Ram Gopal Varma's Phoonk 2 promises to chill you to the bone. Here's a look at other Bollywood flicks which can scare the daylights outta you. ...
RGV's sequel to Phoonk promises to be spookier than any of his earlier movies.
Vaastu Shastra is a supernatural thriller based on English flick The Grudge from Ram Gopal Varma camp.
Raaz - The Mystery Continues, explores the "evil within" the human psyche and superstitions prevalent in contemporary Indian society.
Click is a horror film starring Shreyas Talpade and is directed by Sangeeth Sivan.
Raat is another offering by director Ram Gopal Verma where he explores the supernatural.
The theme of hallucinations and illusions make Rokk a spine chilling watch.
The unnerving ghost act of Urmila Matondkar in Bhoot leaves the viewer chilled to the bone.
Naina brings out the scary tale of five-year-old girl whose world is darkened after a strange incident.
1920 gives you the sweaty palms and edgy feeling with the tested horror metaphors of the haunted haveli and dark corridors.
Film: Phoonk 2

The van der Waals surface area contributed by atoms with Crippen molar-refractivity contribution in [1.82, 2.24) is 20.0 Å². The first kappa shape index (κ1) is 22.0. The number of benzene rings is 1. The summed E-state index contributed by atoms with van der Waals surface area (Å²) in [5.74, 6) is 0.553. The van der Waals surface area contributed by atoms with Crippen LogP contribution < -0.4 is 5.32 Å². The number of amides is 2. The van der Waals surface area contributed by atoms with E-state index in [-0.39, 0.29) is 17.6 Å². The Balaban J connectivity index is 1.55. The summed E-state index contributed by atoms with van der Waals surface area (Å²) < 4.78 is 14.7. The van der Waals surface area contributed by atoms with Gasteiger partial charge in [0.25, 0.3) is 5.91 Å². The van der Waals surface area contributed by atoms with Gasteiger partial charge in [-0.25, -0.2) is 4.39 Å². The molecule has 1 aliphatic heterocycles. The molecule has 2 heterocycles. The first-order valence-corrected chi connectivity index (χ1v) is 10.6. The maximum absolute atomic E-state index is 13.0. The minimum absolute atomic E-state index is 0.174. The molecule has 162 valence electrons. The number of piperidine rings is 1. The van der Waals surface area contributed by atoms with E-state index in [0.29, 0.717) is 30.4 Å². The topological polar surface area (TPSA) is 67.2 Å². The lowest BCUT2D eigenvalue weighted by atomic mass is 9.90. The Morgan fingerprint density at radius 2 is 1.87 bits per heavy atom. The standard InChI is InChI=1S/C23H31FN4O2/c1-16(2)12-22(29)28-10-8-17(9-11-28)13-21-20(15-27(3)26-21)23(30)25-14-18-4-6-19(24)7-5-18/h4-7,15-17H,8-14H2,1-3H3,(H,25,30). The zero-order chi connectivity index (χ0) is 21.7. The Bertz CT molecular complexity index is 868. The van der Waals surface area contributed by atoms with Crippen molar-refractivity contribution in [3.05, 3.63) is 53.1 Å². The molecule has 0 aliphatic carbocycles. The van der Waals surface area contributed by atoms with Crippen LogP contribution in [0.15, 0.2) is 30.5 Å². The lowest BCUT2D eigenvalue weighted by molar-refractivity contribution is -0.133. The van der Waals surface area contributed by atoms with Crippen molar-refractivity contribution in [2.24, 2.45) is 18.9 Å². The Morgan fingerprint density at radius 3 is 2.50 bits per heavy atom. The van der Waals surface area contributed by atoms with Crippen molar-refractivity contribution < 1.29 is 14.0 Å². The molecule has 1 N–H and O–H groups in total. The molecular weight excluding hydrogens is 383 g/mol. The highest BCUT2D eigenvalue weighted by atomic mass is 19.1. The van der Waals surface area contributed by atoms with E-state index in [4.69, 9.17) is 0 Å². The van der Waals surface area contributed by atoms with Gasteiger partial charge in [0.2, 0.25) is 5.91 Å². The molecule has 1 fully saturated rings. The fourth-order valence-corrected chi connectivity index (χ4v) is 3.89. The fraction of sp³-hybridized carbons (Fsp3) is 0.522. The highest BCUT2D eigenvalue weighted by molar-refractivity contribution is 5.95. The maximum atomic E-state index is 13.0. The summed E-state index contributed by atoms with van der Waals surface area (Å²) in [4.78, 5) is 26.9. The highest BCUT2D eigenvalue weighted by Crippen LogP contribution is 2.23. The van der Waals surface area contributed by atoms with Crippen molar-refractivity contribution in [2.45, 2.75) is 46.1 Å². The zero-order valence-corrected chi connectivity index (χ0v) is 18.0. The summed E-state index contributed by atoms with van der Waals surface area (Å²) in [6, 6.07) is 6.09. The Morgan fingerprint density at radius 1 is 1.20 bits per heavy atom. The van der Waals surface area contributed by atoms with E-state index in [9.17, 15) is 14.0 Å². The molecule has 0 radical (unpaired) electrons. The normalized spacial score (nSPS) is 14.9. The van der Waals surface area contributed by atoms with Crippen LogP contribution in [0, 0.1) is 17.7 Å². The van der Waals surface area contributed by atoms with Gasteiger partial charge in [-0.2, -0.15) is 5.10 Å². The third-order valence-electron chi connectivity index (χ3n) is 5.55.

Director: Milind Gadagkar
Actors: Sudeep, Ahsaas Channa
The motifs are straight out of the Bible, of horror filmmaking: there’s the flat doll; a gardener; a spirit that invades a haunted home (in this case, a beach-house), and enters a human body with a hoarse voice. There’s the bunch of doubters, who don’t believe in ghosts for the same reason atheists don’t believe in God: never seen ‘em.
The hero of course is the last to convert from his faith (or the lack thereof). He moves in to the new house with his family of four (wife, two kids). His sister and her partner visit them as well. The stage is set. There is, as the filmmaker realises, little on the screenplay, to direct them anywhere with.
Too much raw-stock remains. Bouts of nothingness follow. Even visual jolts aren’t attempted. At one point, the filmmaker senses he’s had enough. He gets a party with the gang going at the beach. A full-on happy song (an instrumental track) is scored for fun.
The doll makes its presence felt every few minutes. So does the lurking spirit. For you to give a flying fig, you’d have to empathise with what the characters could go through. These unknowns could all die for all you care. There’s no beat, rhythm or effective pause to the scare – in fact, it’s not even there.
I don’t know if you can even recall the last film you watched. It’s unlikely you’ll remember Phoonk (a relatively superior flick) to go armed with its back-stories for the sparse, stunted, sissy sequel this one is supposed to be.